By Leroy Douresseaux
May 28, 2009 - 21:10
|Clan of the Nakagamis: The Devil Cometh cover image is courtesy of Anime Castle Books.|
Drama/Romance; Rated “YA” for “Young Adults 16+”
Haruka Iijima is dating his math teacher, Tokio Nakagami. An affair between a teacher and his student is difficult enough, but Tokio’s powerful and wealthy family, the Nakagamis, an incredibly eccentric lot, make it even more difficult. The Nakagamis are also a family of extremely good-looking, but beauty-obsessed men, and they seem to have age-defying abilities. Tokio is 25, but looks like a 14-year-old boy!
In Clan of the Nakagamis: The Devil Cometh (Vol. 2), the pesky Nakagamis continue to meddle, as Haruka and Tokio attempt to make their relationship… more physical. That problem gets worse when Hibari Nakagami, Tokio’s conniving cousin, makes a surprise visit. Tokio once has a serious crush on Hibari, who is the eldest son of the Nakagamis’ mainly family branch. Not only does Hibari have schemes on the family business, the Nakagami Group, but he also has his eyes on Tokio, whom he once spurned. Now, Haruka and Tokio’s brothers – the cross-dressing Kijinojyo and the girlish Takamaru – are determined to make sure Tokio and Hibari don’t become a couple.
Later, a prank sends Hibari and Kijinojyo to Togama Island to retrieve a seriously ill Takamaru. What the Clan Nakagami finds is a mysterious pirate cove, buried treasure, ghosts, and maybe even love.
THE LOWDOWN: One could argue that creator Homerun Ken has a fetish for young male beauty. On the other hand, one could see his manga series, Clan of the Nakagamis for what it really is – a wonderland of bishounen boys, and only a few are androgynous. Some are obviously masculine (Haruka and Hibari), while some are clearly feminized (Takamaru). All of them are sexually active or actively seeking to be sexual.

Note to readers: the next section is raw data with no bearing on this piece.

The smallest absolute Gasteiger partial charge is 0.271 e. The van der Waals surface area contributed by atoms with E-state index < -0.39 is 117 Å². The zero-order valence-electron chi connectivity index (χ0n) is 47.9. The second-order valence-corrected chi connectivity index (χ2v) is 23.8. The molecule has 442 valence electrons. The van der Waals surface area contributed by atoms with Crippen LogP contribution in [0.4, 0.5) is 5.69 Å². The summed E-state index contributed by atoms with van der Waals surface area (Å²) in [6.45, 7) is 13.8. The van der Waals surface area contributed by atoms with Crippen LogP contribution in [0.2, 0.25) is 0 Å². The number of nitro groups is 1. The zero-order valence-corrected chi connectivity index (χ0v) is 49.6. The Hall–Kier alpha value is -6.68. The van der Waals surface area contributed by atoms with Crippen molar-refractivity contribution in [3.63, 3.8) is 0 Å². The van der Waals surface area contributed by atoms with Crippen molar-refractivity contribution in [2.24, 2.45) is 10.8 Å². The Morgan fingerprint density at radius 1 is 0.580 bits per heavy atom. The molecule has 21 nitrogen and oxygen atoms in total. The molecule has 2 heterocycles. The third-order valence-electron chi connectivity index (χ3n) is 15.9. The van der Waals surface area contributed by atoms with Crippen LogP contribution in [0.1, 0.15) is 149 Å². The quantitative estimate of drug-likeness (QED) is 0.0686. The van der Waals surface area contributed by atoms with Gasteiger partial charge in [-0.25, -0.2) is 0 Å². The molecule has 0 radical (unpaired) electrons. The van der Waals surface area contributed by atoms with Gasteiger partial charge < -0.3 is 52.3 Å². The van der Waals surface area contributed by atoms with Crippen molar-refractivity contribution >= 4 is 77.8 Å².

Visually, the physical appearances of these young men are important to the story, because the narrative is often about looks; it seems necessary that even the graphics – the sequential art – be exceptionally beautiful. However, pretty faces and fine clothes ultimately serve the interests of what is essentially a romantic ensemble comedy; they players are pretty and engaging. Readers care about them, and the fact that all these characters are charming and interesting makes Clan of the Nakagamis a winner. It gets even better when more characters are added to the mix, and The Devil Cometh gives the series two new regulars in cousin Hibari (the devil in The Devil Cometh) and the long-suffering islander, Kiyoshi Imaizumi (from the second story).
Clan of the Nakagamis: The Devil Cometh is a clever package filled with two fun graphic novellas and Homerun Ken’s beautifully drawn and superbly composed art. After having enjoyed it so much, it seems almost too good to be true.
POSSIBLE AUDIENCE: Readers looking for the sweet spot where bishounen manga and shounen-ai manga meet will find it in Clan of the Nakagamis.